We have been talking about the federated quad business model in Quebec for a long time, which is based on the work of volunteers. Many say it’s outdated and that it will collapse in a few years. Despite complications of all kinds that are added from year to year, the resilient volunteers of ATV clubs do their best to respond to demanding club members who summon them to provide top quality trails for which they have “handsomely” paid via the trail access pass they purchased. After all these years of relentlessness, the armor is seriously weakening. And the danger that we expected in a few years is happening this year.
Running into a brick wall
Higher authorities who oversee the quad activity in Quebec predicted a fall of the business model in a near future. Even senior officials of Quebec’s Ministry of Transportation (MTQ) are aware that the Quebec’s ATV Clubs Federation (FQCQ) business plan, which operates to a large extent on the work of volunteers, will not last long. Being aware that time is running out, FQCQ launched a reform plan that began with a round of consultation at its 2019 AGM (Annual General Meeting) and which was to continue throughout the year to culminate at the 2020 AGM. Unfortunately, two waves of COVID have put obstacles in the way and greatly slowed down the consultations: the provincial tour that began in January 2020 ended in October, just before the second wave of the coronavirus. This consultation brought to light a reality: everyone thought we still had a little time to make some changes, but in fact, we already have hit the wall.
I realized this during a regional association meeting that took place last September. I heard a discouraged 76-year-old volunteer talking about how his club could no longer be operated with only four volunteers and 60 members in the winter. Another participant, a club president, explained with sadness that he has been trying for years to keep his club open in the winter, but he cannot ethically take the money from the 200 summer members to open in the winter while he has only 40 members in winter. For that reason, he said that the trail grooming is greatly compromised this winter. If that were to happen, this region, which was flourishing only a few years ago, would be divided into three isolated sections. Suddenly, ATV riders of that region will find themselves going around in circles in one or two clubs and the offer of trails will become much less attractive. This tragic reality is appearing in several regions of the province. How do these brave club operators found themselves up against the wall?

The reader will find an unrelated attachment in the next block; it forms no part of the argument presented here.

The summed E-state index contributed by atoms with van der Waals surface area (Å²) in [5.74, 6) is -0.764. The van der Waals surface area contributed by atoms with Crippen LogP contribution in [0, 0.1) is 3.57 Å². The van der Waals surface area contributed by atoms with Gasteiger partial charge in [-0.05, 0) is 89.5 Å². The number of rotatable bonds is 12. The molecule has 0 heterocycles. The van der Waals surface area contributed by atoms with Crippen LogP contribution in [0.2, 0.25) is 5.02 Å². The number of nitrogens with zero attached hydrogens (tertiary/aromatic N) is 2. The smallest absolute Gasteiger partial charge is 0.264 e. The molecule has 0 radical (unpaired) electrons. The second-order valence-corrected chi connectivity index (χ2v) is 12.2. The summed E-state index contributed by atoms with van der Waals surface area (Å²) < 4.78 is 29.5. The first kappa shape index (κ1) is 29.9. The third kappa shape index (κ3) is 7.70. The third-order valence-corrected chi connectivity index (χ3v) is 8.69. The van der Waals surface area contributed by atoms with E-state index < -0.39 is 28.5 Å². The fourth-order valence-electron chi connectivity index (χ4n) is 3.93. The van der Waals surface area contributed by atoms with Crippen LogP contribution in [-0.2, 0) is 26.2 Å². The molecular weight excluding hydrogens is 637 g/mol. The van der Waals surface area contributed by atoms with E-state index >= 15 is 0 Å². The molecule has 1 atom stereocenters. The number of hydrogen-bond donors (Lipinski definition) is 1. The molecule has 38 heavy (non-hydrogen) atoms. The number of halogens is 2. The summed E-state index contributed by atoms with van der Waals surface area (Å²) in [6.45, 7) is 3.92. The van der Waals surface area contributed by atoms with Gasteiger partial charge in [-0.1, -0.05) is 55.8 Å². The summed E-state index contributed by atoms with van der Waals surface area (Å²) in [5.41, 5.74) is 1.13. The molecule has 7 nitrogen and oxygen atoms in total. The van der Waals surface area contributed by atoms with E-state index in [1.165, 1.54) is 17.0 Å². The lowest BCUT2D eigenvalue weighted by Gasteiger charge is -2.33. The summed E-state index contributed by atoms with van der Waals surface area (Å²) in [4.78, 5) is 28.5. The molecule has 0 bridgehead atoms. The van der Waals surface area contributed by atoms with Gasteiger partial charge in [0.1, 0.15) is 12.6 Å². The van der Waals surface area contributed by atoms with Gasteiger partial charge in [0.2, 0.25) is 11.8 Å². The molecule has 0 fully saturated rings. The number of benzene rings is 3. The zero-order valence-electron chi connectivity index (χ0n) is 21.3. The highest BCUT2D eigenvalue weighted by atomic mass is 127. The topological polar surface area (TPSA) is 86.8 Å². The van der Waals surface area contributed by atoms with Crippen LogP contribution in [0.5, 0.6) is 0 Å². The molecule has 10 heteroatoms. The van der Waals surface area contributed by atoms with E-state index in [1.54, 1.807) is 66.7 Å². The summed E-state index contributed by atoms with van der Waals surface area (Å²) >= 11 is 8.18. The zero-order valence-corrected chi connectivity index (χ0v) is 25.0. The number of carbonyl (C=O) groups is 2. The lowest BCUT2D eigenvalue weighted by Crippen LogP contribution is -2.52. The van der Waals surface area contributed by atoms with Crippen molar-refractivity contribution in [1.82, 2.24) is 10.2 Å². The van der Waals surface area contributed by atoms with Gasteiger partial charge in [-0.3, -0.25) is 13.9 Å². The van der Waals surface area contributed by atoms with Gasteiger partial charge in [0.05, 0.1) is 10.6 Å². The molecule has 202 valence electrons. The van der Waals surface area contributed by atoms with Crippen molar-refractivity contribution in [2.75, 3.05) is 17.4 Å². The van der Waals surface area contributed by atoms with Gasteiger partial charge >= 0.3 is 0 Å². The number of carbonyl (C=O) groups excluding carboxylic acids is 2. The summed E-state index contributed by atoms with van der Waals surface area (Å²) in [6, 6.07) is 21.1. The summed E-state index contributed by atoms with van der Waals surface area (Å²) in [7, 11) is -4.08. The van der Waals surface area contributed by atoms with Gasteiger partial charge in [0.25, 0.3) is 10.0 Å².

The irreversible mutation
The ATV activity has changed a lot over the past 20 years and the operation of a club is now faced with environmental regulations, tax authorities, social acceptability, trail safety responsibilities, and a clientele of users which has changed enormously, and not necessarily for the best. Many club managers have been through great changes during the past few years, and although they continue to hold the fort to fulfill their mission, they know that a return to the good years is impossible.
Gone are the days when the trails were barely 6 feet wide and the culverts were constructed with old water heater tanks. Want to install some trail signs? No problem, a few handcrafted Coroplast panels and there we go. It was also normal for an ATV to sometimes be submerged all the way to the footrests during a ride and it was okay to activate the four-wheel-drive system on our machine once in a while when the terrain was a little bit harder. Life on the trail was very simple, the obstacles were overcome in a good mood and with resourcefulness. When one looks back on those blessed times and compares them to the quad universe in which we must operate today, we can tell that things have changed a lot and not for the better.
The regulatory labyrinth
First of all, ATV clubs are overwhelmed by the cumbersome administrative paperwork required by the various levels of government. The NPOs are scrutinized more closely by the tax authorities and the clubs must have flawless bookkeeping. Faced with the pitfalls of taxation and the obligation to have an annual accounting report certified by a chartered accountant, clubs must do business with specialized firms. On the environmental side, entrepreneurs, cities, and other corporations are tearing their hair out when they deal with the Ministry of the Environment because of excessive demands for preparatory documents for a project, compensatory rights for wetlands, and other constraints of any kind to make a project succeed. Making an emergency section of trail because of the loss of a crucial right of way is a nightmare. To the extent that when a new trail section is offered by a landowner, club managers will decline the offer if they spot red alder shrubs, a plant characteristic of a humid environment. Venturing there could cost the club a few hundred thousand dollars, with no guarantee that they won’t be kicked off the land the next year by a new owner.
In 2020, ATV clubs are faced with a government machine whose left hand ignores (and doesn’t care) what the right hand is doing. A perfect example is the LVHR Law (Quebec’s off-road vehicle law), managed by the MTQ (Quebec’s Ministry of Transportation), which provides that clubs can obtain a right to make and operate a trail on public land by the MRNF (Quebec’s Ministry of Natural Resources). For its part, the MRNF will refuse to issue permissions and to give traffic exclusivity to the clubs if they take back an abandoned forest path. Even worse, the clubs will have to rebuild bridges of 60 tons of capacity on which the forestry industry can go to collect wood. No wonder why it is so difficult to open new trails in the woods. We could elaborate on the government subject for a long time, but the fact is that clubs must grapple with an inextricable, endless regulatory maze.